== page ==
What are the complications or difficulties of diabetes?

Too Many. The elevated glucose in the blood stream affects almost every tissue in your body, in a bad way. Brain strokes, heart attacks, teeth loss, kidney failure, peripheral neuropathy, blindness, dry eyes, prone to infections, foot ulcer and limb loss.
Pregnancy. Pregnancy is complicated by diabetes. The unborn child tends to be larger in size, which can lead to delivery complications. In addition, the unborn child is at risk for conditions such as heart defects. There is a difference between pregnancies in patients who already had diabetes and new onset diabetes during pregnancy. Ask your obgyn or endocrine doctor.
Cataracts. Diabetes, specifically uncontrolled diabetes, creates an environment where cataracts progress more quickly. Instead of having surgery for cataracts at age 70 or 80 it can occur 10-30 earlier. In addition, the cataract surgery can make diabetic retinopathy worse.
Kidney damage. The number one reason people loose their kidney function and must receive dialysis multiple times per week is diabetic nephropathy.
Dry eyes. Patients with diabetes, especially uncontrolled diabetes, tend to develop peripheral neuropathy including the nerves of cornea. This prevents the corneal nerves from sending the message to the brain that the eyes are dry. Blinking causes irritation to the eyes in the face of less tears. This is one reason contact lenses are a bad idea for patients with diabetes. This must be treated.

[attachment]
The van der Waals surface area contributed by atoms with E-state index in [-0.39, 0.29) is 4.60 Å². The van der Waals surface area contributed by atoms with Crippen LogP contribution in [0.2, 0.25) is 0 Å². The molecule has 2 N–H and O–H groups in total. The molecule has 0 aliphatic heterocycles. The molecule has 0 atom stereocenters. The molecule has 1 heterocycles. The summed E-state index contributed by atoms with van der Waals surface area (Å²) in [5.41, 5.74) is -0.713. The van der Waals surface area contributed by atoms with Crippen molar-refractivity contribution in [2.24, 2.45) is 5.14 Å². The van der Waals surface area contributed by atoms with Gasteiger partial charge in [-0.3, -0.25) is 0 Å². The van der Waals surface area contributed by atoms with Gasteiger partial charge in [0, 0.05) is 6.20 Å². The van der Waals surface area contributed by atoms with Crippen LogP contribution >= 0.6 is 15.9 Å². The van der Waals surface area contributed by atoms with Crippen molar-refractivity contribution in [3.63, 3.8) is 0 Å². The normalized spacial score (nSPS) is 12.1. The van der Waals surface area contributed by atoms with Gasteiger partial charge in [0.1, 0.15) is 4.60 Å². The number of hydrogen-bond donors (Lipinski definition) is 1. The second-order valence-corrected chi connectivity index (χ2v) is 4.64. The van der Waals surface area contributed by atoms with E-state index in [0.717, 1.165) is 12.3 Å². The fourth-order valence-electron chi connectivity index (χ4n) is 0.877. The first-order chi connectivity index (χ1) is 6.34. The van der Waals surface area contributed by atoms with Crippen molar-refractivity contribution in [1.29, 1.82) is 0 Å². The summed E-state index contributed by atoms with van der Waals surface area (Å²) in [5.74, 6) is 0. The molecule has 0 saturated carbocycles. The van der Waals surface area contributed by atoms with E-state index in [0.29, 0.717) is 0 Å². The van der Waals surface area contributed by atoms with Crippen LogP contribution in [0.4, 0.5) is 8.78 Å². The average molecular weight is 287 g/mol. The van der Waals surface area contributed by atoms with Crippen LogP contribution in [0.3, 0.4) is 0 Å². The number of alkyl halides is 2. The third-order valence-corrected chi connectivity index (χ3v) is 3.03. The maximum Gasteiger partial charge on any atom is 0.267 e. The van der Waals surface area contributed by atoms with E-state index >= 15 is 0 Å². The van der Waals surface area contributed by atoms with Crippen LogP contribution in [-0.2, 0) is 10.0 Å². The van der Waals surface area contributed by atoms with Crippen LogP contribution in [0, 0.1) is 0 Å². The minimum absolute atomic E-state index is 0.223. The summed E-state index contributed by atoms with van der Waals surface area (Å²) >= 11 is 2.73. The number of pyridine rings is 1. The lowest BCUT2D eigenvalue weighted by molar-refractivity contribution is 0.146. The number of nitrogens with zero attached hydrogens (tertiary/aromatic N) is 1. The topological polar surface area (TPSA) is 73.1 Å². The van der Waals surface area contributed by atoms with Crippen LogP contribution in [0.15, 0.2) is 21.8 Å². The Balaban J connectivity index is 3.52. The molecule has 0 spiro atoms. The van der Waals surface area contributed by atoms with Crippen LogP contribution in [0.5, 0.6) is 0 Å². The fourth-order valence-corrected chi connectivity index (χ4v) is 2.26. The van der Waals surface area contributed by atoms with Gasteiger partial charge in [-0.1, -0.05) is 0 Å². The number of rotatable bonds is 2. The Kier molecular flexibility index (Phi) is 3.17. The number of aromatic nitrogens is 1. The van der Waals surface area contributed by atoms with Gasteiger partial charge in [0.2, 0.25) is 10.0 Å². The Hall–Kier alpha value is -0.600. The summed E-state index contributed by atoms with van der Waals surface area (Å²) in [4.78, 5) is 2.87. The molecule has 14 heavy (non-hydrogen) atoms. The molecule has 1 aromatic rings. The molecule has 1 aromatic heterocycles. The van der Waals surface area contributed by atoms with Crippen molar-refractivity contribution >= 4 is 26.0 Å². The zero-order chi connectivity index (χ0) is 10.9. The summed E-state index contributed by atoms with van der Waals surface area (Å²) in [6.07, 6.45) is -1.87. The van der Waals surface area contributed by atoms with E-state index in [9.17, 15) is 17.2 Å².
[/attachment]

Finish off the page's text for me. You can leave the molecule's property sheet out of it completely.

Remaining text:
Ocular stroke. Diabetes predisposes patients to ocular stroke. Ocular strokes is a broad term, the specific terms used by eye physicians are vein occlusions of the eye, retina occlusions, optic nerve ischemia events, the events can be partial or complete. These events tells the physician and patient that the possibility of an brain stroke is higher. A work up to determine what led to the event is appropriate.
Impotence. Before you blame your impotence to age or other causes, consider vascular disease from diabetes, hypertension, cholesterol. A complete physical exam is warranted before a prescription for viagra (sildenafil) is considered.
Tooth loss. Up to 30 percent of patients with diabetes have tooth loss secondary to periodontal disease. The signs are bleeding gums, loose teeth, bad breath, calculus, appearance of elongation of teeth, appearance that teeth are becoming seperated.
Glaucoma. Studies that show that diabetes is a risk factor for glaucoma. Conversely, other studies show that diabetes is not a risk factor for glaucoma. There are many types of glaucoma. The most broad category is open angle glaucoma versus closed angle glaucoma. The category under each open and closed is primary or secondary. In diabetes, neovascular glaucoma can occur when retinopathy is advanced.
Coma. A condition called diabetic ketoacidosis can lead to a coma and death. This occurs when he glucose rises very high greater than 400.
Painful feet. Peripheral neuropathy occurs in patients most often with diabetes. This is a result from vessels not perfusing the small nerves to the legs and feet.
Limb loss. The patient most likely to have legs or feet amputated is a person with uncontrolled diabetes.
Multiple organs. Diabetes increases your risk for many serious health problems in body systems including your eyes, heart, brain, feet, skin, blood pressure, kidneys, hearing, oral health, GI tract, and periperal nerves.
Heart, kidney diseas. There are many complications of diabetes. Most important, it is considered the same as if you had a heart attack. That means your doctor will treat you as if you already had a heart attack even if you didn't actually. Diabetes also affects the kidneys, eyes, nerves, and stomach all due to its effects on your blood vessels. All of these problems can be mitigated by controlling diabetes.